BRIAN C. LENTLE, M.D., F.R.C.P.(C); ANTHONY S. RUSSELL, M.B., F.R.C.P.(C); JOHN S. PERCY, M.D., F.R.C.P.(Edin) (C); JOHN R. SCOTT, M.Sc.; FRANK I. JACKSON, M.B., C.R.C.P.(C)
Use of modern materials and methods has given bone scintiscanning a larger role in clinical medicine. The safety and ready availability of newer agents have led to its greater use in investigating both benign and malignant disease of bone and joint. Present evidence suggests that abnormal accumulation of 99mTc-polyphosphate and its analogues results from ionic deposition at crystal surfaces in immature bone, this process being facilitated by an increase in bone vascularity. There is, also, a component of matrix localization. These factors are in keeping with the concept that abnormal scintiscan sites represent areas of increased osteoblastic activity, although this may be an oversimplification. Increasing evidence shows that the bone scintiscan is more sensitive than conventional radiography in detecting focal disease of bone, and its ability to reflect the immediate status of bone further complements radiographic findings. The main limitation of this method relates to nonspecificity of the results obtained.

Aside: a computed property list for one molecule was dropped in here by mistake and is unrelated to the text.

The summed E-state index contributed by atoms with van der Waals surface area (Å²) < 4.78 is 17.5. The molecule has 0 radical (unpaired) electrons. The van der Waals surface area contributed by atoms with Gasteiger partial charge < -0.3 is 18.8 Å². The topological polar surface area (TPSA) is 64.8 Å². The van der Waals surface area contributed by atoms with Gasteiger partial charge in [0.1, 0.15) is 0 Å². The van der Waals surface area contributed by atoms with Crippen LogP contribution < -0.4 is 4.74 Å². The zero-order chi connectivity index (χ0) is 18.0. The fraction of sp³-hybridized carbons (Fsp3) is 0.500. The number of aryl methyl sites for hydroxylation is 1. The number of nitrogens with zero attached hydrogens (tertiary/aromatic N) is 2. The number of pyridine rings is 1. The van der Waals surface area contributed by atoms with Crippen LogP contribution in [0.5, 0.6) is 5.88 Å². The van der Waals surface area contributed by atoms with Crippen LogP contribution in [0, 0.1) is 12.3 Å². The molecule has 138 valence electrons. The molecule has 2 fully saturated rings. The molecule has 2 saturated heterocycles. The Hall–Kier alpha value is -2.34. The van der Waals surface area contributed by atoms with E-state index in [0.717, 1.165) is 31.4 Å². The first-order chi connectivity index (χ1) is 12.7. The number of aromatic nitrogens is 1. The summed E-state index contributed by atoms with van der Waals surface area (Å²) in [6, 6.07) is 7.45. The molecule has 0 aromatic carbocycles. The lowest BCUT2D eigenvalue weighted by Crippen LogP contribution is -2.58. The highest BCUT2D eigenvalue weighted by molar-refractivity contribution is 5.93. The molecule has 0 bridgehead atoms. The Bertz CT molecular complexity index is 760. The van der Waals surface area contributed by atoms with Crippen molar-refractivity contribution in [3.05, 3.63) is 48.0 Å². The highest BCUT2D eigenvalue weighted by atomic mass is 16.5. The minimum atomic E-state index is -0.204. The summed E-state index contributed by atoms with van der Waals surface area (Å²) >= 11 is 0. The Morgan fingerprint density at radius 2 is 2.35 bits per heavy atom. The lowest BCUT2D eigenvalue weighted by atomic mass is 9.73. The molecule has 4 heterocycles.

BRIAN C. LENTLE, ANTHONY S. RUSSELL, JOHN S. PERCY, JOHN R. SCOTT, FRANK I. JACKSON. Bone Scintiscanning Updated. Ann Intern Med. 1976;84:297–303. doi: 10.7326/0003-4819-84-3-297
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Published: Ann Intern Med. 1976;84(3):297-303.
Hematology/Oncology, Prevention/Screening, Rheumatology.
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